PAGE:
My journey into Quantity Surveying

My journey into Quantity Surveying

To mark International Women in Engineering Day 2018, we are publishing a series of features celebrating talented young women in the civil engineering sector.

Stacey McArdle is a Graduate Quantity Surveyor with Balfour Beatty. Earlier this year, Stacey won Most Promising Trainee Quantity Surveyor at our CECA Scotland Emerging Talent Awards, receiving her award from Scottish comedian Craig Hill.

Thanks to Stacey for taking the time to tell us about her career journey so far, what her job involves and the challenges and opportunities for women and girls considering a career in in the engineering sector.

How did you get into the industry?

From a young age, I was interested in the design aspect of buildings and dreamed of being an architect. I loved the drawing side of graphic communication at high school so architecture as a career made sense. In my 4th year of high school, all students undertook a 1 week work placement as part of the curriculum. For my placement, I went to an Architecture Office and even though I thoroughly enjoyed the placement, I left knowing that I wanted to work in the Construction Industry, but perhaps not as an architect.

Following this, Balfour Beatty began work to demolish and re-construct my high school. We could clearly see the works taking place from the classroom windows, and it was inspiring to be surrounded by construction on a daily basis. At the end of my fifth year, Balfour Beatty sponsored an award for excellence in technology at my High School’s award ceremony. I was the lucky winner of this, and after discussions with the Balfour Beatty team, I managed to secure myself a 2 week summer placement to shadow different roles (including QS, design managers, programmers, project managers etc). From this, Quantity Surveying was the role that I enjoyed most.

I returned to school to complete my final year, during which I applied for Quantity Surveying courses at University. I was accepted to study at Glasgow Caledonian University. After I completed my 1st year as a full-time student, I was contacted by Balfour Beatty who offered me a 3 month paid summer placement. I completed this and was offered a job upon completion which I accepted. I returned to University as a part time student, undertaking my studies whilst working for Balfour Beatty and 3 years later I graduated.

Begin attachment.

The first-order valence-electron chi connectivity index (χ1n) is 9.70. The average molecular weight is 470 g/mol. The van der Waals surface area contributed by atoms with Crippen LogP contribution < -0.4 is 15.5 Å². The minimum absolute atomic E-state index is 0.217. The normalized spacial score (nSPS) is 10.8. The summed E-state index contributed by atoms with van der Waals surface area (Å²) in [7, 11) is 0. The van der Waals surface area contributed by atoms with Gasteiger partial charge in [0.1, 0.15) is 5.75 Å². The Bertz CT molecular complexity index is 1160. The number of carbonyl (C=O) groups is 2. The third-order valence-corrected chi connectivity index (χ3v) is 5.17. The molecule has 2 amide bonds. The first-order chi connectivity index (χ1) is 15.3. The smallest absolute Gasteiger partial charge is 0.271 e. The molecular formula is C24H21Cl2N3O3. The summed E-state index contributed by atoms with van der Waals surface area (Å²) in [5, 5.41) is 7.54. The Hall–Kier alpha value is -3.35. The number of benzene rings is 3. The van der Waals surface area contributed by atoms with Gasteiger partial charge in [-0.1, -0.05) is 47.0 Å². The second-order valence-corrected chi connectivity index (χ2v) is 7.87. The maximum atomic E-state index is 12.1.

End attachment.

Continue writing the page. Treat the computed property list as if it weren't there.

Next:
Stacey McArdle at our #CECAScotAwards with the Scotland TranServe team

Following graduation, my line manager nominated me to become CECA Scotland’s Most Promising Trainee Quantity Surveyor for 2017 – an award that I went on to win!

What does your job as a Quantity Surveyor involve?

I always tell people that Quantity Surveyors deal with the commercial and contractual side of project. I procure Sub-Contractors for works and prepare Sub-Contract Orders. I measure and value the works carried out on site and submit valuations to the Clients as well as paying any Subcontractors for the works. I also price up any variations and am responsible for forecasting costs for the project

What are the best aspect of your job?

I really enjoy getting to work on a wide variety of projects. Since starting to work in the industry, I’ve got to work on a Search and Rescue Helicopter Hangar Project, a Highways Maintenance Project, a Marine Research Facility Project, an Office Refurbishment Project and I’ve just recently become involved with a Regional Performance Centre for Sport Project. No two projects are ever the same, so there’s always something to learn which keeps the job interesting. I also really enjoy the opportunity to get out on site.  While I do spend some of my time working within an office, it is fun to be able to visit sites and see projects come to life, knowing that you’ve been involved with getting the project to this stage.

What extra challenges have you faced as a woman in construction? 

Personally, I haven’t faced any major challenges. Everyone I’ve met or worked with within the industry has been welcoming and helpful. But despite this, people outside of the industry are usually surprised when I tell them I work within construction. I don’t see this as a challenge to me personally but I think it highlights that people generally still see construction as a male industry.  Changing this perception is a massive challenge for the industry as a whole.

What advice would you give to young girls considering a career in the sector?

If it’s something you want to do, go for it! Don’t be put off by the stigma that it’s a male industry and that you’ll be held back. From my experience, people are treated equally and fairly regardless of gender.